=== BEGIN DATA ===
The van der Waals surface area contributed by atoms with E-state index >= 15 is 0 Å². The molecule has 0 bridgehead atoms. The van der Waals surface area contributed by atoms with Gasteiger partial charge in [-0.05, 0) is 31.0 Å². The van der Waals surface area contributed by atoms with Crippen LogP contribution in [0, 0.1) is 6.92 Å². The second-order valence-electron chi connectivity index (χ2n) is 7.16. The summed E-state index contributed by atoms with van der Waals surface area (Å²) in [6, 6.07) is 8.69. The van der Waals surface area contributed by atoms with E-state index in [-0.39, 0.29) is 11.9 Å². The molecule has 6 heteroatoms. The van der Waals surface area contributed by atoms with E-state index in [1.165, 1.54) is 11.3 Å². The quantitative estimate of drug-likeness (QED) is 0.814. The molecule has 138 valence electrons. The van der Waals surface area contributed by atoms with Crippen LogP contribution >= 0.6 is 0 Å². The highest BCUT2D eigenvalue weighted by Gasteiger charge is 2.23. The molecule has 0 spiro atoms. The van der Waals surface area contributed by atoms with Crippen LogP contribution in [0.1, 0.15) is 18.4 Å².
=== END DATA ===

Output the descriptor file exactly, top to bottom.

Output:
The van der Waals surface area contributed by atoms with E-state index >= 15 is 0 Å². The molecule has 0 bridgehead atoms. The van der Waals surface area contributed by atoms with Gasteiger partial charge in [-0.05, 0) is 31.0 Å². The van der Waals surface area contributed by atoms with Crippen LogP contribution in [0, 0.1) is 6.92 Å². The second-order valence-electron chi connectivity index (χ2n) is 7.16. The summed E-state index contributed by atoms with van der Waals surface area (Å²) in [6, 6.07) is 8.69. The van der Waals surface area contributed by atoms with E-state index in [-0.39, 0.29) is 11.9 Å². The molecule has 6 heteroatoms. The van der Waals surface area contributed by atoms with E-state index in [1.165, 1.54) is 11.3 Å². The quantitative estimate of drug-likeness (QED) is 0.814. The molecule has 138 valence electrons. The van der Waals surface area contributed by atoms with Crippen LogP contribution >= 0.6 is 0 Å². The highest BCUT2D eigenvalue weighted by Gasteiger charge is 2.23. The molecule has 0 spiro atoms. The van der Waals surface area contributed by atoms with Crippen LogP contribution in [0.1, 0.15) is 18.4 Å².